Vegetarianism reduces rainforest depletion.

To meet the yearly demand of meat eaters in the United States, the nation imports 90 million kilograms of beef from Central America. Providing the necessary feed for these animals means clear-cutting forests and rainforests. A 2002 study by the Smithsonian Institute estimates that the need for more grazing land means that every minute of every day, a land area equivalent to seven football fields is destroyed in the Amazon basin.

For each hamburger originating from animals raised on rainforest land, approximately 5 square metres of forest have been destroyed. Along with rainforest depletion, 1000 species are eliminated or threatened due to the destruction of their habitat.

Vegetarianism eases water pollution.

Livestock production is one of the most damaging causes of the earth’s increasingly scarce water resources. Animal production leads directly to environmental pollution as animal waste, antibiotics, hormones fed to animals, chemicals from tanneries, fertilisers and pesticides used to spray feed crops, find their way into the soil and waterways.

According to the Environmental Protection Agency (EPA), American agriculture is the main source of water pollution, surpassing all other industries. One-third of this pollution is due to animal production operations. And the problem is widespread, not limited to a few isolated streams. The EPA states that between 35 and 45 per cent of America’s lakes are classified as “polluted,” and agricultural runoff is considered to be the largest contributor to that pollution.

These issues prompt Christian consideration and response. Unlike religions such as Hinduism and Buddhism, which have clear injunctions against meat eating, the Bible is ambiguous when it comes to vegetarianism.

Certainly, people cited in the Bible ate meat. Yet, the first book of the Bible suggests a vegetarian path. Genesis 1:29-31 reads, “Then God said, ‘I give you every seed-bearing plant on the face of the whole earth and every tree that has fruit with seed in it. They will be yours for food. And to all the beasts of the earth and all the birds of the air and all the creatures that move on the ground-everything that has the breath of life in it-I give every green plant for food.’ And it was so. God saw all that he had made, and it was very good.”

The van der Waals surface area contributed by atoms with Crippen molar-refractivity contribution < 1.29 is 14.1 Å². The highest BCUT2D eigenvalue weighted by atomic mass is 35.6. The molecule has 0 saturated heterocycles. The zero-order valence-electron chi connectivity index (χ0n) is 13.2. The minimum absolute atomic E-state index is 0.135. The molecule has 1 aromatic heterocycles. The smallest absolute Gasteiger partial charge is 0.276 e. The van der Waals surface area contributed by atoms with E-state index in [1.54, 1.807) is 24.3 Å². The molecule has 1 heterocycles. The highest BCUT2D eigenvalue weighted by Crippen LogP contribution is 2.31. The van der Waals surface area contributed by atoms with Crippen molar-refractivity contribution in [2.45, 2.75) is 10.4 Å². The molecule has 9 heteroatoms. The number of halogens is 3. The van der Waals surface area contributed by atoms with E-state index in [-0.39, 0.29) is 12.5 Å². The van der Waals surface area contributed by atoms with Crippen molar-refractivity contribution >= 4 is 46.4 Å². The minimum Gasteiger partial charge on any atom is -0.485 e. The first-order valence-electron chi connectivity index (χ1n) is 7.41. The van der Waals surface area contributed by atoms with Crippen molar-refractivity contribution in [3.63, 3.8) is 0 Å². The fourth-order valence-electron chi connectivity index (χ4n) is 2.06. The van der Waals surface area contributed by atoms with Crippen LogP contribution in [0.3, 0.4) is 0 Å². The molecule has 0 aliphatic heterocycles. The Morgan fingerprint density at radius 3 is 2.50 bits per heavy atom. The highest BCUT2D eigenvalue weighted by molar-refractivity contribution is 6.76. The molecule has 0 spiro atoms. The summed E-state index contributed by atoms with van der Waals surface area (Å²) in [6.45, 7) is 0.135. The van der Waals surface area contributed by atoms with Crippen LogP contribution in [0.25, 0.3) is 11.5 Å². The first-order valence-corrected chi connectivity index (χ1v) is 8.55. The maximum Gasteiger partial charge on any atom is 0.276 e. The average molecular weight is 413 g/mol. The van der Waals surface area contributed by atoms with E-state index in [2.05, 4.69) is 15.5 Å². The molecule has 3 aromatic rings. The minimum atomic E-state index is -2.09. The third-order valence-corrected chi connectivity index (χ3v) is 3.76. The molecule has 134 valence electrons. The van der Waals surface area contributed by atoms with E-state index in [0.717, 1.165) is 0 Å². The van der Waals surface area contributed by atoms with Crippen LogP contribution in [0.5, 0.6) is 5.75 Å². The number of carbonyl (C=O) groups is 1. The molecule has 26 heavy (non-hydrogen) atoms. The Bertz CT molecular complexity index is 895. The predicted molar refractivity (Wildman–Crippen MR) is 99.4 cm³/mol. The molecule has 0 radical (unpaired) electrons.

When God created us, humans were meant to eat seed-bearing plants and fruits, while animals were given green plants.

John Dear, a Catholic priest and author, comments on this passage, saying, “In God’s initial and ideal world, represented in the book of Genesis by the Garden of Eden, there was no suffering, no exploitation, and no violence at all. People and animals were vegetarians, as we read in the first chapter of Genesis… . Immediately after creating this beautiful, nonviolent, nonexploitative world, God describes it as ‘very good.’ This is the only time in the narrative that God calls creation ‘very good’ instead of merely ‘good’-and this immediately follows God’s command with regard to vegetarianism.”

Dr Andrew Linzey, director of the Centre for the Study of Theology at England’s University of Essex from 1987 to 1992 and author of Christianity and the Rights of Animals, notes, “The Christian argument for vegetarianism then is simple: since animals belong to God, have value to God and live for God, then their needless destruction is sinful. In short: animals have some right to their life.”

And whether or not you can subscribe to that view, if more people were to adopt a vegetarian diet, not only would their health improve, but our planet and everything in it would be helped and healed.